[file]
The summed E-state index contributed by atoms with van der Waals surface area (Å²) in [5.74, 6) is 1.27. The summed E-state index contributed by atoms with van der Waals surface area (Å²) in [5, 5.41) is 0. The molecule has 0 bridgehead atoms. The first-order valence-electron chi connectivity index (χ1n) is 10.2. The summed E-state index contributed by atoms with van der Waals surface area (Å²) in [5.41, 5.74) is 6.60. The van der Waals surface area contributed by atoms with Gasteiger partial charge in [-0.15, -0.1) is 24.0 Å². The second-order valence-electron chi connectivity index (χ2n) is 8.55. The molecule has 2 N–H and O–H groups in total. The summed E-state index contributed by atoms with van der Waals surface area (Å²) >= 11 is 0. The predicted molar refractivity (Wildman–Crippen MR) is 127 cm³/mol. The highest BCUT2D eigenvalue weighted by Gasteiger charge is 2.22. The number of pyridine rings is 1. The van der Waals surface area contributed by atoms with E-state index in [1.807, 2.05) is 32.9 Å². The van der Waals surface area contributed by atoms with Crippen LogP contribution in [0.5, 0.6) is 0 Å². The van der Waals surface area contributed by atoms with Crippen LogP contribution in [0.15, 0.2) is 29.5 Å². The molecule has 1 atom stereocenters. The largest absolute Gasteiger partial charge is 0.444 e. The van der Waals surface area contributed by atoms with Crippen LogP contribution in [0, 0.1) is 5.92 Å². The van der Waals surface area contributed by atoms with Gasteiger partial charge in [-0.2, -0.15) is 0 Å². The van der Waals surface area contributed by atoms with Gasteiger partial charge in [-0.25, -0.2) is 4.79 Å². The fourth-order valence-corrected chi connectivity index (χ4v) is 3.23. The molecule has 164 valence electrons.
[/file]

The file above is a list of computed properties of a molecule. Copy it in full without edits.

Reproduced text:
The summed E-state index contributed by atoms with van der Waals surface area (Å²) in [5.74, 6) is 1.27. The summed E-state index contributed by atoms with van der Waals surface area (Å²) in [5, 5.41) is 0. The molecule has 0 bridgehead atoms. The first-order valence-electron chi connectivity index (χ1n) is 10.2. The summed E-state index contributed by atoms with van der Waals surface area (Å²) in [5.41, 5.74) is 6.60. The van der Waals surface area contributed by atoms with Gasteiger partial charge in [-0.15, -0.1) is 24.0 Å². The second-order valence-electron chi connectivity index (χ2n) is 8.55. The molecule has 2 N–H and O–H groups in total. The summed E-state index contributed by atoms with van der Waals surface area (Å²) >= 11 is 0. The predicted molar refractivity (Wildman–Crippen MR) is 127 cm³/mol. The highest BCUT2D eigenvalue weighted by Gasteiger charge is 2.22. The number of pyridine rings is 1. The van der Waals surface area contributed by atoms with E-state index in [1.807, 2.05) is 32.9 Å². The van der Waals surface area contributed by atoms with Crippen LogP contribution in [0.5, 0.6) is 0 Å². The van der Waals surface area contributed by atoms with Crippen LogP contribution in [0.15, 0.2) is 29.5 Å². The molecule has 1 atom stereocenters. The largest absolute Gasteiger partial charge is 0.444 e. The van der Waals surface area contributed by atoms with Crippen LogP contribution in [0, 0.1) is 5.92 Å². The van der Waals surface area contributed by atoms with Gasteiger partial charge in [-0.2, -0.15) is 0 Å². The van der Waals surface area contributed by atoms with Gasteiger partial charge in [-0.25, -0.2) is 4.79 Å². The fourth-order valence-corrected chi connectivity index (χ4v) is 3.23. The molecule has 164 valence electrons.